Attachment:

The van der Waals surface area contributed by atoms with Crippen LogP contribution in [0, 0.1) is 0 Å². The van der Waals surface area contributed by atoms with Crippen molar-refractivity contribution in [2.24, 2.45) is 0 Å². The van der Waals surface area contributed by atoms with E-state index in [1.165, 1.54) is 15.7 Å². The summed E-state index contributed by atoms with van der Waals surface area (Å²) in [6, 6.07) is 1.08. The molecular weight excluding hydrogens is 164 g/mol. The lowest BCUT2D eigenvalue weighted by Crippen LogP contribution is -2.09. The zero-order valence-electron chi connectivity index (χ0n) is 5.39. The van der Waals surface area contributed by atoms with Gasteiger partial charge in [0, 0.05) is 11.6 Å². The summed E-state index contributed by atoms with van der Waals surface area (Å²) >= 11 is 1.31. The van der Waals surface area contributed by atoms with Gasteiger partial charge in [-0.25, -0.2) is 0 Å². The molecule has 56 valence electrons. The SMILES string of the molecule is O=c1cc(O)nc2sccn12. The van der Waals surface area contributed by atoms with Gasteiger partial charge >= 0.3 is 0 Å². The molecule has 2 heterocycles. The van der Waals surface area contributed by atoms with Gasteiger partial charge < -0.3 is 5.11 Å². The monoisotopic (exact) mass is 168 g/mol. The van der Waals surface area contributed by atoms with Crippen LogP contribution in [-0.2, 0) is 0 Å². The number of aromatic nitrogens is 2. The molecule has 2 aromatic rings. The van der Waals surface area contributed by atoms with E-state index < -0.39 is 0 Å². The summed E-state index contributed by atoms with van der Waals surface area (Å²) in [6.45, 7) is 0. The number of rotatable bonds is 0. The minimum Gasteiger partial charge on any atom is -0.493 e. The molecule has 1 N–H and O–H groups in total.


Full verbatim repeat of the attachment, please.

The van der Waals surface area contributed by atoms with Crippen LogP contribution in [0, 0.1) is 0 Å². The van der Waals surface area contributed by atoms with Crippen molar-refractivity contribution in [2.24, 2.45) is 0 Å². The van der Waals surface area contributed by atoms with E-state index in [1.165, 1.54) is 15.7 Å². The summed E-state index contributed by atoms with van der Waals surface area (Å²) in [6, 6.07) is 1.08. The molecular weight excluding hydrogens is 164 g/mol. The lowest BCUT2D eigenvalue weighted by Crippen LogP contribution is -2.09. The zero-order valence-electron chi connectivity index (χ0n) is 5.39. The van der Waals surface area contributed by atoms with Gasteiger partial charge in [0, 0.05) is 11.6 Å². The summed E-state index contributed by atoms with van der Waals surface area (Å²) >= 11 is 1.31. The van der Waals surface area contributed by atoms with Gasteiger partial charge in [-0.25, -0.2) is 0 Å². The molecule has 56 valence electrons. The SMILES string of the molecule is O=c1cc(O)nc2sccn12. The van der Waals surface area contributed by atoms with Gasteiger partial charge >= 0.3 is 0 Å². The molecule has 2 heterocycles. The van der Waals surface area contributed by atoms with Gasteiger partial charge < -0.3 is 5.11 Å². The monoisotopic (exact) mass is 168 g/mol. The van der Waals surface area contributed by atoms with Crippen LogP contribution in [-0.2, 0) is 0 Å². The number of aromatic nitrogens is 2. The molecule has 2 aromatic rings. The van der Waals surface area contributed by atoms with E-state index < -0.39 is 0 Å². The summed E-state index contributed by atoms with van der Waals surface area (Å²) in [6.45, 7) is 0. The number of rotatable bonds is 0. The minimum Gasteiger partial charge on any atom is -0.493 e. The molecule has 1 N–H and O–H groups in total.